New Delhi, Jan 18: Pakistan's High Commissioner to India Salman Bashir was sophisticatedly mocking and threatening on the electronic media on Thursday night and tried to portray his country as a victim of Indian rhetoric.
In a television interview, Bashir smiled mockingly as he alluded to Prime Minister Manmohan Singh's comment that there "cannot be business as usual" with Pakistan. He arrogantly remarked that "upping the rhetoric" was "detrimental to normal business." In diplomatic circles, this kind of response is taken as a breach of protocol. An envoy is way below the prime minister of a country in any commonsensical hierarchy and even for India with 'chalta hai' attitude this should an unacceptable conduct.
The envoy should stick to certain decorum, especially during national outrage over soldiers killing and mutilation. But Bashir calls Indian anger as 'fashionable bashing' and insists like an errant child that Pakistan has not done anything wrong.
Bashir also threateningly reminded that the Pakistan was a nuclear arms nation. He said there should be mature reactions in the matter with countries having certain 'kind of arsenal'.
He says that instead of indulging in "Pakistan bashing", New Delhi could have approached Islamabad to get to the bottom of what happened instead of "stirring raw emotions and upping the rhetoric". Bashir forgets that the army had a meeting with Pakistani counterparts and Bahsir himself was called to the external affairs ministry in New Delhi and given an earful. After all this failed to wake up the neighbour, India spoke in a rough tone and that has rattled the Pakistan.
Bashir denied that Pakistani troops were behind the killing of the soldiers on the Indian side of the LoC dividing Kashmir. It is an envoy's job to defend their country but Bashir taking a moral stand on the issue when the world knows its terrorist sponsorship is amusing, to put it mildly. He said, "such heinous acts ... are of course condemnable irrespective of where they happen and when they happen. But to say that these were done by Pakistan, that the Pakistan Army was responsible, is something that we cannot agree to."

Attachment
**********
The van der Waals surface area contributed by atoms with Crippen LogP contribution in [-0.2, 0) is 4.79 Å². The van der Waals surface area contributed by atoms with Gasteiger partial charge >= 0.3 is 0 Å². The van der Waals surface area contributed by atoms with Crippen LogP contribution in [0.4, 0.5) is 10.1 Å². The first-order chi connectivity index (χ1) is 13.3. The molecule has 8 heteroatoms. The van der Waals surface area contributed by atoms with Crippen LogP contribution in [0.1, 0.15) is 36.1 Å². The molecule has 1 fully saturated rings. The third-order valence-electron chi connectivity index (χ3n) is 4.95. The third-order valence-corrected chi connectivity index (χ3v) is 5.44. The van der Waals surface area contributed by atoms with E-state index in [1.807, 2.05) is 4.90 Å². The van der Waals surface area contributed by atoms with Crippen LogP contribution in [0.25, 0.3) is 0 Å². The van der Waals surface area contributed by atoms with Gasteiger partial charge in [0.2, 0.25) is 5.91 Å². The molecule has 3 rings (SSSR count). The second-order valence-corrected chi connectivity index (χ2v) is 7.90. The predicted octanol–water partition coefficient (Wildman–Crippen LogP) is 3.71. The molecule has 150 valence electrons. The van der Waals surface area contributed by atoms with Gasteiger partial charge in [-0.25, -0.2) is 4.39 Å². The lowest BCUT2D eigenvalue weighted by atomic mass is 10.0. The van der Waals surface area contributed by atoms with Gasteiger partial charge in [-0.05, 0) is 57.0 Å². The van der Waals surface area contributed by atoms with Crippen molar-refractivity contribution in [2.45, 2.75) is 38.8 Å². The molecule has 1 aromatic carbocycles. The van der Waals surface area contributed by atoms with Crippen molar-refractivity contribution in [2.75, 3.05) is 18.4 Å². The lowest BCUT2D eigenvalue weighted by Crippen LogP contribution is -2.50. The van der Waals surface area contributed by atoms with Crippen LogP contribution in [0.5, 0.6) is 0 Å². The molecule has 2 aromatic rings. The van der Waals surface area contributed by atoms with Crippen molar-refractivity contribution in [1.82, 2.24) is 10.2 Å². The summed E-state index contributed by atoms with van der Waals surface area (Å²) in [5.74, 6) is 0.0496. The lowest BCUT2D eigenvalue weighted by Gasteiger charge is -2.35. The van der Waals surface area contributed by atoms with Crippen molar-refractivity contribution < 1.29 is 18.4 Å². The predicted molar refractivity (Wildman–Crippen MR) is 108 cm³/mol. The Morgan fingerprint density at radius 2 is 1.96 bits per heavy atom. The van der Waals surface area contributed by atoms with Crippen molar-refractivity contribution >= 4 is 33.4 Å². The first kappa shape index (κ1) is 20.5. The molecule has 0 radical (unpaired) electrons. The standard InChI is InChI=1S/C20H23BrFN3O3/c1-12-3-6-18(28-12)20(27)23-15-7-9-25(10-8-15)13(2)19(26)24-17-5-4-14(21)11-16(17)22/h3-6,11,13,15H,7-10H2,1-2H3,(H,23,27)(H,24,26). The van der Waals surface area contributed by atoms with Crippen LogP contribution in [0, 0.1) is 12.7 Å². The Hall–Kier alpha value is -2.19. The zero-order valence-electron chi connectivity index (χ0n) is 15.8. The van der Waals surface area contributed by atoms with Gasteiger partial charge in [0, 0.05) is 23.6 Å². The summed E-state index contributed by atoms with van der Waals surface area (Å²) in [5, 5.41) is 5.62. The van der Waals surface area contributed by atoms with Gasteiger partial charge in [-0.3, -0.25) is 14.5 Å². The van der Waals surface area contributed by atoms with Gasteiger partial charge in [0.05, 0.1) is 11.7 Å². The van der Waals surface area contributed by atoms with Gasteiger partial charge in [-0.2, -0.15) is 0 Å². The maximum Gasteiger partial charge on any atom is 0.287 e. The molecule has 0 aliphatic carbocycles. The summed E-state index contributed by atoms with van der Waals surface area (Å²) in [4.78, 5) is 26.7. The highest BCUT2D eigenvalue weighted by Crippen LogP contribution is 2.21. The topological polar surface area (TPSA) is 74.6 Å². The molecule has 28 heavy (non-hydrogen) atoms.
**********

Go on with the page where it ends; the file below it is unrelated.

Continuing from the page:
And that Pakistan is also a victim comes out clearly in his next remark. Talking about the beheading of Indian soldiers, the Pakistan High Commissioner said, "day this (beheading of Indian soldier) was reported, we lost over 100 people in bombings in Quetta...we are not indifferent to this."
His reiteration of an offer made on Wednesday by Pakistani Foreign Minister Hina Rabbani Khar to her Indian counterpart for talks to ratchet down the tension is yet to be taken seriously by India. The talks may not happen at the ministerial level at all for now. Prime Minister Singh has made it clear to Pakistan that those who mutilated the bodies of Indian soldiers killed in Pakistani firing last week, beheading one of them, must be brought to book first.
Even External Affairs Minister Salman Khurshid said that the government will not take any decision in haste. "These are things which you should anaylse, reflect on and take a decision. When we take a decision, we will let you know. Let's just take things a step at a time. We have been through difficult moments. The government will take everything into account. The PM has given a clear indication that we will move step by step. Let's see what is necessary to do and say, there's no hurry," he told reporters.
But there is an urgent need to tell the Pakistani envoy that in India national outrage is not a 'fashionable' conduct and do not mock the dead.